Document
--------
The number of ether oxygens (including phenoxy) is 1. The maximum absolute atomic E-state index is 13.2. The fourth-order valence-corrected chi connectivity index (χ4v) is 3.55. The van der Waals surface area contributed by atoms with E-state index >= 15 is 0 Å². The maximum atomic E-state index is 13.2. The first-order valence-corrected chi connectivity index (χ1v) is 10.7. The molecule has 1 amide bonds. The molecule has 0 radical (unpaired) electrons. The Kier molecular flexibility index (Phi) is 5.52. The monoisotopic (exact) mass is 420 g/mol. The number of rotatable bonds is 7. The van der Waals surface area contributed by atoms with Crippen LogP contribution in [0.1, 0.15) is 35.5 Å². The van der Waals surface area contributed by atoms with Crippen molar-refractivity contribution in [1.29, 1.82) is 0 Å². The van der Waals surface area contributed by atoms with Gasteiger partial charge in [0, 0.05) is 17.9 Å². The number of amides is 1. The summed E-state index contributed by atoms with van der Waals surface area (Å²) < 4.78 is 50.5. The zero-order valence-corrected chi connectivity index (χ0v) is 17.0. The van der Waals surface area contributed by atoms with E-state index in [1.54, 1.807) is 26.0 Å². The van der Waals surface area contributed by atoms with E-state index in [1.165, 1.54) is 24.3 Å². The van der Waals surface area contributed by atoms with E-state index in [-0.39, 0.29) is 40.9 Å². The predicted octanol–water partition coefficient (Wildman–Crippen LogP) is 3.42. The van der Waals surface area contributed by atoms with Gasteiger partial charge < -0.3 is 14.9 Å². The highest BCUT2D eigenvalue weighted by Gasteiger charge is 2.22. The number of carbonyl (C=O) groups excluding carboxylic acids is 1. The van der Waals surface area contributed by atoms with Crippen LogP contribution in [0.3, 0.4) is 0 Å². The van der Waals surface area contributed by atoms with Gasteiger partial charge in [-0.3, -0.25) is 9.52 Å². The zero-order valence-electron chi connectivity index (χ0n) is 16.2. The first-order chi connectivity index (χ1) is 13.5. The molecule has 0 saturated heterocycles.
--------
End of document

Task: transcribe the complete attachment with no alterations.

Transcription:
The number of ether oxygens (including phenoxy) is 1. The maximum absolute atomic E-state index is 13.2. The fourth-order valence-corrected chi connectivity index (χ4v) is 3.55. The van der Waals surface area contributed by atoms with E-state index >= 15 is 0 Å². The maximum atomic E-state index is 13.2. The first-order valence-corrected chi connectivity index (χ1v) is 10.7. The molecule has 1 amide bonds. The molecule has 0 radical (unpaired) electrons. The Kier molecular flexibility index (Phi) is 5.52. The monoisotopic (exact) mass is 420 g/mol. The number of rotatable bonds is 7. The van der Waals surface area contributed by atoms with Crippen LogP contribution in [0.1, 0.15) is 35.5 Å². The van der Waals surface area contributed by atoms with Crippen molar-refractivity contribution in [1.29, 1.82) is 0 Å². The van der Waals surface area contributed by atoms with Gasteiger partial charge in [0, 0.05) is 17.9 Å². The number of amides is 1. The summed E-state index contributed by atoms with van der Waals surface area (Å²) < 4.78 is 50.5. The zero-order valence-corrected chi connectivity index (χ0v) is 17.0. The van der Waals surface area contributed by atoms with E-state index in [1.54, 1.807) is 26.0 Å². The van der Waals surface area contributed by atoms with E-state index in [1.165, 1.54) is 24.3 Å². The van der Waals surface area contributed by atoms with E-state index in [-0.39, 0.29) is 40.9 Å². The predicted octanol–water partition coefficient (Wildman–Crippen LogP) is 3.42. The van der Waals surface area contributed by atoms with Gasteiger partial charge < -0.3 is 14.9 Å². The highest BCUT2D eigenvalue weighted by Gasteiger charge is 2.22. The number of carbonyl (C=O) groups excluding carboxylic acids is 1. The van der Waals surface area contributed by atoms with Crippen LogP contribution in [0.3, 0.4) is 0 Å². The van der Waals surface area contributed by atoms with Gasteiger partial charge in [-0.3, -0.25) is 9.52 Å². The zero-order valence-electron chi connectivity index (χ0n) is 16.2. The first-order chi connectivity index (χ1) is 13.5. The molecule has 0 saturated heterocycles.